We made a written agreement on 4/12/2005 that I would pay her $10,000 for her share of the house, and for her to sign a Quit clam deed and I would take over payments that we had on the house and the trailer, The agreement states no timeline or interest on payment. I have paid her $8,200 so far, now she is asking for $6,800 for interest and costs and reasonable attorney's fees, I need advice please.
Any written agreement needs to be reviewed by an attorney in order for that attorney to give you proper counsel. As my old Algebra teacher in high school used to say, "it would behoove you to" sit down with an attorney so he or she could properly help you. Generally speaking, if the note said nothing about interest, there would generally be no interest (unless she obtained a court judgment against you and you failed to pay, then she is allowed to collect interest based on the court approved standards - but only on the judgment amount).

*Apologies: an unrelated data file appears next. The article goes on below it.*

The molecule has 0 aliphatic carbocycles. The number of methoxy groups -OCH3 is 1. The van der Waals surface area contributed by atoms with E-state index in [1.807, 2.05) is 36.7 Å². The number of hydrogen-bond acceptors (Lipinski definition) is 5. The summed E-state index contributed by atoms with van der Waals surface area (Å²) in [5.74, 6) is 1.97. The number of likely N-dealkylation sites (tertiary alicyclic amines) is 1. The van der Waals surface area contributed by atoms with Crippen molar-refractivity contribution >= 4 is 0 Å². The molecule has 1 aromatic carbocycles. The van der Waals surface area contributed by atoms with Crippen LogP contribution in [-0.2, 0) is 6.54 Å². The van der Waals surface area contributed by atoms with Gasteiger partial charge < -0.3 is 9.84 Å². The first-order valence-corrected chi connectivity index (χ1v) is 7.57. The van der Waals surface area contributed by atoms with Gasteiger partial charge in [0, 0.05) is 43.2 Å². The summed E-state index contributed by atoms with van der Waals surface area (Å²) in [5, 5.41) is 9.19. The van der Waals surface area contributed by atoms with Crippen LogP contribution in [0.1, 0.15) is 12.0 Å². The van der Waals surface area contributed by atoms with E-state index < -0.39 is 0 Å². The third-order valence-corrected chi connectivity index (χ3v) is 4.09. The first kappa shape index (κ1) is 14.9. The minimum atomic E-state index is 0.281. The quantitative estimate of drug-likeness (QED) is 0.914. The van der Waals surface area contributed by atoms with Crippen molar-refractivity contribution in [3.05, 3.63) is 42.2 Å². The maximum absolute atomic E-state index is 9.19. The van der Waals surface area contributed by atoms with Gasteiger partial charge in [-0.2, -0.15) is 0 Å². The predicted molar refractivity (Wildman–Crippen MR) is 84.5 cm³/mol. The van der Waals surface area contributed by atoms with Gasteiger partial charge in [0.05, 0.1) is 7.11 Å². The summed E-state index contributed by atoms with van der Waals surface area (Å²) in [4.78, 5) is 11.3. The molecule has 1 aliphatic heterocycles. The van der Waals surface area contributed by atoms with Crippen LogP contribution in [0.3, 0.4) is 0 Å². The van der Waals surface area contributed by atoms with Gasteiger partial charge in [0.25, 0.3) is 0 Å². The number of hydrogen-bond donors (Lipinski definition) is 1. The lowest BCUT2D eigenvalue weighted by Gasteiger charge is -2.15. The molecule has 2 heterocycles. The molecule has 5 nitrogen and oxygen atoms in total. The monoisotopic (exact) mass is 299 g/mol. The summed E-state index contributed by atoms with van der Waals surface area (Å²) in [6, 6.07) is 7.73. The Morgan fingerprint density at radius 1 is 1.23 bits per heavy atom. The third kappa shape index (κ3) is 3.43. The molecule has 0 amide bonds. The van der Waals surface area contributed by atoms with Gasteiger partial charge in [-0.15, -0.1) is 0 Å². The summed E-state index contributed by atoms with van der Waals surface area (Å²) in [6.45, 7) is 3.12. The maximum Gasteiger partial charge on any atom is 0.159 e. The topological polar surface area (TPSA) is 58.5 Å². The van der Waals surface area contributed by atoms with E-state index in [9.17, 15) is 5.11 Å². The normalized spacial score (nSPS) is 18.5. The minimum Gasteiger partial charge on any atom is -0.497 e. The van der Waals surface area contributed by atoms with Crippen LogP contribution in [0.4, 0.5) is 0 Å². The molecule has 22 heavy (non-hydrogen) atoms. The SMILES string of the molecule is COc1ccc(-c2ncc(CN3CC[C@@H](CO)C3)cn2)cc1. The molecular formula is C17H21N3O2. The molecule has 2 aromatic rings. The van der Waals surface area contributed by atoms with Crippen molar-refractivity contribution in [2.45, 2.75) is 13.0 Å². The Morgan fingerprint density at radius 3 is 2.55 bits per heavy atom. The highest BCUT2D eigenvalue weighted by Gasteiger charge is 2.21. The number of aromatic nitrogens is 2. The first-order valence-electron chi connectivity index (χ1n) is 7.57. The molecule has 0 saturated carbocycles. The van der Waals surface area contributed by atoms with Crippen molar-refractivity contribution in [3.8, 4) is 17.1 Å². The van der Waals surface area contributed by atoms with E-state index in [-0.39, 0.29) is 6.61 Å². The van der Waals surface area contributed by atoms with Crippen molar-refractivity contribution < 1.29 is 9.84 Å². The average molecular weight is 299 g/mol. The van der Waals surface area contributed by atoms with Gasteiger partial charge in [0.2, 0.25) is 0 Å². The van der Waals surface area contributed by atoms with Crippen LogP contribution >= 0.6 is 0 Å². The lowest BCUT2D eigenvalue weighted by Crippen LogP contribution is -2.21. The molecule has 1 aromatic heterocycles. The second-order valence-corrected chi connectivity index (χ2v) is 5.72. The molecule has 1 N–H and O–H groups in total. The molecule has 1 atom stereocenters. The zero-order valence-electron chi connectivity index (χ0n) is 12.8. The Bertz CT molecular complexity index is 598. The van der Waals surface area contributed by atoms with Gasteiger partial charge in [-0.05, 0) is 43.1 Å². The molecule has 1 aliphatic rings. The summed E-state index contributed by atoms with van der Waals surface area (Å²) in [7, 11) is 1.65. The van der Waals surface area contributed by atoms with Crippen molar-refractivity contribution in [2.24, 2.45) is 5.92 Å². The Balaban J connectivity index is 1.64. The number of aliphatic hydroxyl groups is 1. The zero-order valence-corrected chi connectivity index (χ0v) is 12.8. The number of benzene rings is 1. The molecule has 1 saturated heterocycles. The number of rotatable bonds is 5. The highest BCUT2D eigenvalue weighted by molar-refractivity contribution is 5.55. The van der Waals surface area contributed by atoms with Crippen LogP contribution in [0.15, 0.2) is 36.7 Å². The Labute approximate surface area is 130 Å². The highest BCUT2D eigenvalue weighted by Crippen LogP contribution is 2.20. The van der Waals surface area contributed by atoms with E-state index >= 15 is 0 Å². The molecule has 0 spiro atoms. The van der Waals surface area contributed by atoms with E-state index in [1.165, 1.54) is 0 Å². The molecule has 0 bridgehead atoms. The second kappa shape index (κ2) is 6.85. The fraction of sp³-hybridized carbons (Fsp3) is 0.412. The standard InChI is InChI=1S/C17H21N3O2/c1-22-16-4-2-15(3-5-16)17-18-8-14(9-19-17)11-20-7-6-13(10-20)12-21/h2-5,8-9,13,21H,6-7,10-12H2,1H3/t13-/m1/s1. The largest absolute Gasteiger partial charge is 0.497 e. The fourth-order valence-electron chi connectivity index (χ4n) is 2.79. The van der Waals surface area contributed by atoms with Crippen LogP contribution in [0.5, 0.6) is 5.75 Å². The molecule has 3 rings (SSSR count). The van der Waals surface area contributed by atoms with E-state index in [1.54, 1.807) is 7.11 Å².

Regarding the timeline, again, if the note made no mention of a timeline of payments or payoff, the court may have to look at what it feels is a "reasonable" schedule or deadline. It is unlikely you could push it off for life.
But again, this is why it is important for you to schedule an appointment to sit down with an attorney. The money you spend now could save you much more than if you just try to "wing it." Good Luck!
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I agree with Attorney Sternisha. You are probably not going to be able to work this one out, on your own. Having said that, no attorney can tell you your rights and your obligations under an agreement that they cannot see. If your agreement truly does not state the terms you mentioned, then the court is free to re-write the agreement to include them. In most cases, there would be a reasonable standard that would apply.
Whether 7 years is reasonable, in terms of your agreement, is hard to say.
If you can work something out with your ex without taking this to court, then you will both be farther ahead. The $6,800 apparently included attorney fees. If neither of you use an attorney, then there would be lower costs. Perhaps there is a middle ground that will work for both of you. If not, then I would meet with an attorney to see what your rights are.
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